“I had to [change],” she scampered, after recording in New York with Harry Belafonte and Miriam Makeba. “You can’t go [there] and come back the same ghetto chick you were when you left.”
She’d seen where that could go when she teased a crowd about being bigger than Yvonne Chaka Chaka at the uMtata Music Festival in 1985. Missiles were thrown at her. Fans went berserk.
Two died of bullet wounds. A child was trampled. A young man was knocked down as the crowd stampeded.
If there was spin going on behind the scenes, that was clearly the right time to put forward a more gentle Brenda, a mother to Bongani, born at the Marymount Clinic in Kensington, Johannesburg. But when the dust cover is lifted again, it is not the softness but the excess of Brenda’s celebrity and the amounts of money it took to keep it alive that bedazzle.
When Bongani was 4 years old, there was pandemonium at the third leg of his mother’s wedding to Nhlanhla Mbambo at the Princess Magogo Stadium in KwaMashu. Thirty thousand showed up. It had been billed as free, but large numbers had paid conmen the majestic sum of R10 to get through the gates. The couple landed on the field in a helicopter.
The second leg had been at the Immaculate Conception Catholic Church in Parow, where thousands arrived to see Brenda wearing a skin-tight, R12 000 silk brocade gown made by The Boys of Rosebank. It swept the floor with its delicate mushroom pleating and dozens of hand-beaded drop pearls, followed by a 7-metre organza train.
Her long braids were dragged into a sky-high ponytail, her arms were full of drooping arum lilies.
The wedding party was in white, but both Brenda – who arrived in a 1973 black Cadillac – and Mbambo were late. The bride’s party had battled to make it through the crowds which had been gathering outside her mother’s house from the early hours.
There were ten bridesmaids in lace apricot frocks, and Chaka Chaka was the maid of honour.
“I am what the people have made me,” Brenda enchanted a journalist, waving her R7 000 ring. Mbambo had paid the Fassie family R13 000 lobola. The wedding would cost R300 000, even though the couple had already eloped and been wed in a secret civil ceremony.
By the late 1980s, Brenda’s legend was explicit. She had everything she wanted: a red Porsche, a wireless Janet Jackson-style microphone and a CD player. The descent would be desperately steep.
We miss her today. Sometimes it feels as if she has only fallen into a deep and terrible sleep and cannot be woken. It should only take us to revive her. But the forest around her has become thickly overgrown. All the open spaces are covered.
At the turn of the century, there was no trace left of that old innocent ease. Brenda had long turned ugly. The persecution and purge of the fans’ belief in her had been building for ten years.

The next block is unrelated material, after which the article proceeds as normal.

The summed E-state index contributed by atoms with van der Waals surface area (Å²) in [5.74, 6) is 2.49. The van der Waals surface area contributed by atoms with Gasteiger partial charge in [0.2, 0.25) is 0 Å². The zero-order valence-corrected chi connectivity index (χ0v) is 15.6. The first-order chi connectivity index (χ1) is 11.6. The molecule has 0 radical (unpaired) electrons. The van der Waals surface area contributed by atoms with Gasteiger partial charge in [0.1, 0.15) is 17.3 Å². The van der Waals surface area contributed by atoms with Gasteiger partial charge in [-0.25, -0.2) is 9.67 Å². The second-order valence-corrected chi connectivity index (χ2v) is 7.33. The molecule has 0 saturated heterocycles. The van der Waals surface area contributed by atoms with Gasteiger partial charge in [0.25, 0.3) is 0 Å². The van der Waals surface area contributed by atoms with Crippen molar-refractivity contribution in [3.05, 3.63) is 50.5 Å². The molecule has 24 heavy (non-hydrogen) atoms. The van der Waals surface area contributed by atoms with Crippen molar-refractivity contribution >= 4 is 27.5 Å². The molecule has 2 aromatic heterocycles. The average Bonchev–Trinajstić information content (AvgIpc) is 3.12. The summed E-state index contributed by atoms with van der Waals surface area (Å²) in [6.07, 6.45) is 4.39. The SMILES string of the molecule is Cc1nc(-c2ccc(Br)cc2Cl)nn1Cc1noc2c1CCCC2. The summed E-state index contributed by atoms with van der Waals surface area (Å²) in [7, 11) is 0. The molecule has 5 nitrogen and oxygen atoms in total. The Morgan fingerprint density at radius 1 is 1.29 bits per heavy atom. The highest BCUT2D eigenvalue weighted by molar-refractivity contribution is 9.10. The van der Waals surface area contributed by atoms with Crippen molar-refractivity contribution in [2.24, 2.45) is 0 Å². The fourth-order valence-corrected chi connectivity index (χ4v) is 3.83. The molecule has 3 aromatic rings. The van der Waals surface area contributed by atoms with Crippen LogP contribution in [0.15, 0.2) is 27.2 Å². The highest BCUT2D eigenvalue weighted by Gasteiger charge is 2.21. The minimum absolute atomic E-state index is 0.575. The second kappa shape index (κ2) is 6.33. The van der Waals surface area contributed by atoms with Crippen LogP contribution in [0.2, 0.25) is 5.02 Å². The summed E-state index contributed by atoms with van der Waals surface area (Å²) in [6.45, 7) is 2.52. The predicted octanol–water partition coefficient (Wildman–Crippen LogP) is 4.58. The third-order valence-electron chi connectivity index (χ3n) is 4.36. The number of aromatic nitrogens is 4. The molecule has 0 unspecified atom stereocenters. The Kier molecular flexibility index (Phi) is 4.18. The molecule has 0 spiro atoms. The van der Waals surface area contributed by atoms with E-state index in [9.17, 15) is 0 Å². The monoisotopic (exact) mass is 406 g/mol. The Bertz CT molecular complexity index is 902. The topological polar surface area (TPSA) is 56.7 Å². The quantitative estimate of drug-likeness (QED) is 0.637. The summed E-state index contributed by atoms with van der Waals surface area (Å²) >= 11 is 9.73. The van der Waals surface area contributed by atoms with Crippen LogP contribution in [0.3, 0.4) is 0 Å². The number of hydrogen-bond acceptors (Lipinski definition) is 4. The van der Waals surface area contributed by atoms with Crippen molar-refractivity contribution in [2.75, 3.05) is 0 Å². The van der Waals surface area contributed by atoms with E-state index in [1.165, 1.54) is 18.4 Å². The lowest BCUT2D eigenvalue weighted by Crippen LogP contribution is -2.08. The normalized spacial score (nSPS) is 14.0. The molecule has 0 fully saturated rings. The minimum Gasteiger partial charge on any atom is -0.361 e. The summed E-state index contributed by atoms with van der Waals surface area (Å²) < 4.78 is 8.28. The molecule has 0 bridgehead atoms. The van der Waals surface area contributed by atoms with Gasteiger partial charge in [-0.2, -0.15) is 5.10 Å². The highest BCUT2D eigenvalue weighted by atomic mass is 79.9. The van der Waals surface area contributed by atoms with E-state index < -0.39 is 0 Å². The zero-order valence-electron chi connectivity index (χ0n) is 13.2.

The atmosphere around the star was increasingly apprehensive. There were fraud charges, spells inside the anarchic low-life of Sun City Prison, cupboards of drugs, and assault.
She didn’t turn up for shows. Mbambo, like so many around her, lost his head. The magical album Memeza had been set up to save Brenda after her lover Poppy Sihlahla died of a drug overdose next to her in a bed in the mid-1990s, but she could never again live up to the poetry of her own imagination.
By the turn of the century, Brenda had made and lost millions, most recently on her single Vulindlela and album Nomakanjani.
A refugee of her own enterprise and arrogance, she had abandoned her mansion in Fourways and hidden herself in a R29-a-day Hillbrow hotel room with a Cameroonian gem dealer.
A year later, there was shrieking and shouting at the South African Music Awards. Brenda had been drinking all night, and she attacked Mandoza and Sunday Times writer Lesley Mofokeng.
Her son Bongani, her companion, tried to calm his mother down, but pictures of a snarling, cruel Brenda were all over the papers the next day.
The simple truth was, it was getting too late. Midnight’s child would soon be gone.
* Born in Langa, Cape Town, in 1964
* The youngest of nine children, she was named after American singer Brenda Lee.
* Arrived in Joburg in the early 1980s, joined the band Joy and then became lead singer for Brenda and the Big Dudes
* Her son Bongani was born in Kensington in 1985
* Years of huge hits, including Weekend Special and Too Late for Mama followed
* In 1995 her lover Poppy Sihlahla died of an overdose next to her in a Hillbrow hotel
* In 1998 she released the multi-platinum album Memeza. Most of her albums were massive sellers
* She went into drug rehab dozens of times, mostly for cocaine
* On April 26 2004, Brenda collapsed at home in Buccleuch after an overdose of cocaine which put her into a coma
* She died aged 39 at Sunninghill Hospital without regaining consciousness
** This is one of the essays in I’m Not Your Weekend Special: Portraits on the Life+Style & Politics of Brenda Fassie, edited by Bongani Madondo (Picador Africa). The book has a foreword by Hugh Masekela, and includes pieces by Madondo, Njabulo S Ndebele, Charl Blignaut and others.